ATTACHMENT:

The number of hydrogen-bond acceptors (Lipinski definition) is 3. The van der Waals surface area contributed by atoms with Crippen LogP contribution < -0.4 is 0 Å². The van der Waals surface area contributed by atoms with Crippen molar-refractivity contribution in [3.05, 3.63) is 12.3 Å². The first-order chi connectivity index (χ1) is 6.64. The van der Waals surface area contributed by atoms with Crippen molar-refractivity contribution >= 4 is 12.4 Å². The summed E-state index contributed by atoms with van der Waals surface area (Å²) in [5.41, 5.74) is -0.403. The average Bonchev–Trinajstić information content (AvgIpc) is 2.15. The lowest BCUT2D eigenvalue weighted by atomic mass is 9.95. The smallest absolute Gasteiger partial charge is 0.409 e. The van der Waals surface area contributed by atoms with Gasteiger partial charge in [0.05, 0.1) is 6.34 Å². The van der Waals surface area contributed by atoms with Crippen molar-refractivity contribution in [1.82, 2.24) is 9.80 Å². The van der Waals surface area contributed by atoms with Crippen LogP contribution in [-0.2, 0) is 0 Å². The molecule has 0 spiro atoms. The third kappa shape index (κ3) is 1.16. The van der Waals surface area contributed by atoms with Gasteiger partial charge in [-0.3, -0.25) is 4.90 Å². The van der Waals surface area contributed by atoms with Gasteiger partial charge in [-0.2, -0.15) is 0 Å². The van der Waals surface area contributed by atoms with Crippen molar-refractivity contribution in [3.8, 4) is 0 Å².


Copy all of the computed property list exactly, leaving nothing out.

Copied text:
The number of hydrogen-bond acceptors (Lipinski definition) is 3. The van der Waals surface area contributed by atoms with Crippen LogP contribution < -0.4 is 0 Å². The van der Waals surface area contributed by atoms with Crippen molar-refractivity contribution in [3.05, 3.63) is 12.3 Å². The first-order chi connectivity index (χ1) is 6.64. The van der Waals surface area contributed by atoms with Crippen molar-refractivity contribution >= 4 is 12.4 Å². The summed E-state index contributed by atoms with van der Waals surface area (Å²) in [5.41, 5.74) is -0.403. The average Bonchev–Trinajstić information content (AvgIpc) is 2.15. The lowest BCUT2D eigenvalue weighted by atomic mass is 9.95. The smallest absolute Gasteiger partial charge is 0.409 e. The van der Waals surface area contributed by atoms with Gasteiger partial charge in [0.05, 0.1) is 6.34 Å². The van der Waals surface area contributed by atoms with Crippen molar-refractivity contribution in [1.82, 2.24) is 9.80 Å². The van der Waals surface area contributed by atoms with Crippen LogP contribution in [-0.2, 0) is 0 Å². The molecule has 0 spiro atoms. The third kappa shape index (κ3) is 1.16. The van der Waals surface area contributed by atoms with Gasteiger partial charge in [-0.3, -0.25) is 4.90 Å². The van der Waals surface area contributed by atoms with Gasteiger partial charge in [-0.2, -0.15) is 0 Å². The van der Waals surface area contributed by atoms with Crippen molar-refractivity contribution in [3.8, 4) is 0 Å².